Google Classroom


Google Classroom includes most of the basics of a traditional LMS, is easy to set up, and intuitive to learn. Because its sole function is to serve as a classroom, it focuses on the presentation of information and sharing of materials rather than collaboration and discussion (though Discussions can be added to each lesson or activity). Many teachers find Google Classroom an excellent way to blend a traditional class with the benefits of online availability.



Of all the options, none is as flexible, scalable, feature-rich, and affordable as the open-source Moodle (see my review). Because it is platform-agnostic, it can be designed as an online classroom, a virtual adjunct to a traditional classroom, or anything in-between. It also includes a wiki as one of the available plug-ins though not as robust as Wikispaces.

What frightens many educators about Moodle is that setup can be challenging and using it well requires a moderate learning curve.



WizIQ is a fully-featured online classroom that provides most of what you want in a classroom environment. It is one of the largest cloud-based virtual classroom platforms and known for its ease-of-use, simplicity, mobility, customization, and affordability. It is easily accessed from a desktop or mobile device. Most users find it best suited to an online ecosystem rather than a blended option for an existing traditional classroom.

4. Predesigned alternatives for a digital portfolio

If you used Wikispaces solely to curate resources and information, here are good options you might like:

  1. Easy Portfolio – an app where students and teachers can capture and share work  
  2. Edusight – a free easy-to-use gradebook and portfolio
  3. Google Drive
  4. Live Binders — an easy online way to collect and share information that’s curated into tabs and binders
  5. Portaportal – the original free way to collect and share bookmarks
  6. PortfolioGen — a quick way to showcase work in an online portfolio
  7. SeeSaw – easy free way to collect data; no UN and PWs required
  8. Symbaloo — organize bookmarks visually


I had ten online classes that ran on Wikispaces, some as digital arms of traditional classes and others as online-only environments. When I set out last March to find an alternative, cost was important as was privacy, no ads, and availability to large numbers of students. None of these requirements could be met with one option so I ended up with a blend of Canvas for some and Google Classroom for others. Good luck with your switch! Let me know what you end up doing in the comments below.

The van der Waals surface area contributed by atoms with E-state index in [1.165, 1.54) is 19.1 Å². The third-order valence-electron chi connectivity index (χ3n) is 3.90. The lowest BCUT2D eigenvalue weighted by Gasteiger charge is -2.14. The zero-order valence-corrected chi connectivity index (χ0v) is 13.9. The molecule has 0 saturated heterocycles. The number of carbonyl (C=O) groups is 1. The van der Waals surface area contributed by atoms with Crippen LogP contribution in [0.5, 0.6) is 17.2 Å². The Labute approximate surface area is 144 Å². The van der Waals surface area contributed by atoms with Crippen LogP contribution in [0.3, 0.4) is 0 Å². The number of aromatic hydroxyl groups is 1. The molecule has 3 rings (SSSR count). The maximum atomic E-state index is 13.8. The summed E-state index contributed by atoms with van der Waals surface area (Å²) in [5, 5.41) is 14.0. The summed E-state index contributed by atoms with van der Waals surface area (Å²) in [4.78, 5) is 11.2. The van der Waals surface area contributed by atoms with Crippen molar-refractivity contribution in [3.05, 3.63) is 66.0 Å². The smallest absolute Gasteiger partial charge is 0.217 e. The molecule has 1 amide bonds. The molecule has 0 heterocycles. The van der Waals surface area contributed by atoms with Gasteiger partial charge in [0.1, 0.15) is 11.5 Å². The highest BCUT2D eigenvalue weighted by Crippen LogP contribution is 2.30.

More on online classes:

Remote Learning: Tips for Thriving in This Ecosystem

4 Great Alternatives to Google Classroom

15 Take-aways from Online Grad School Classes

Jacqui Murray has been teaching K-18 technology for 30 years. She is the editor/author of over a hundred tech ed resources including a K-12 technology curriculum, K-8 keyboard curriculum, K-8 Digital Citizenship curriculum. She is an adjunct professor in tech ed, Master Teacher, webmaster for four blogs, an Amazon Vine Voice, CSTA presentation reviewer, freelance journalist on tech ed topics, contributor to NEA Today, and author of the tech thrillers, To Hunt a Sub and Twenty-four Days. You can find her resources at Structured Learning.

Author: Jacqui
Jacqui Murray has been teaching K-18 technology for 30 years. She is the editor/author of over a hundred tech ed resources including a K-12 technology curriculum, K-8 keyboard curriculum, K-8 Digital Citizenship curriculum. She is an adjunct professor in tech ed, Master Teacher, webmaster for four blogs, an Amazon Vine Voice, CSTA presentation reviewer, freelance journalist on tech ed topics, contributor to NEA Today, and author of the tech thrillers, To Hunt a Sub and Twenty-four Days. You can find her resources at Structured Learning.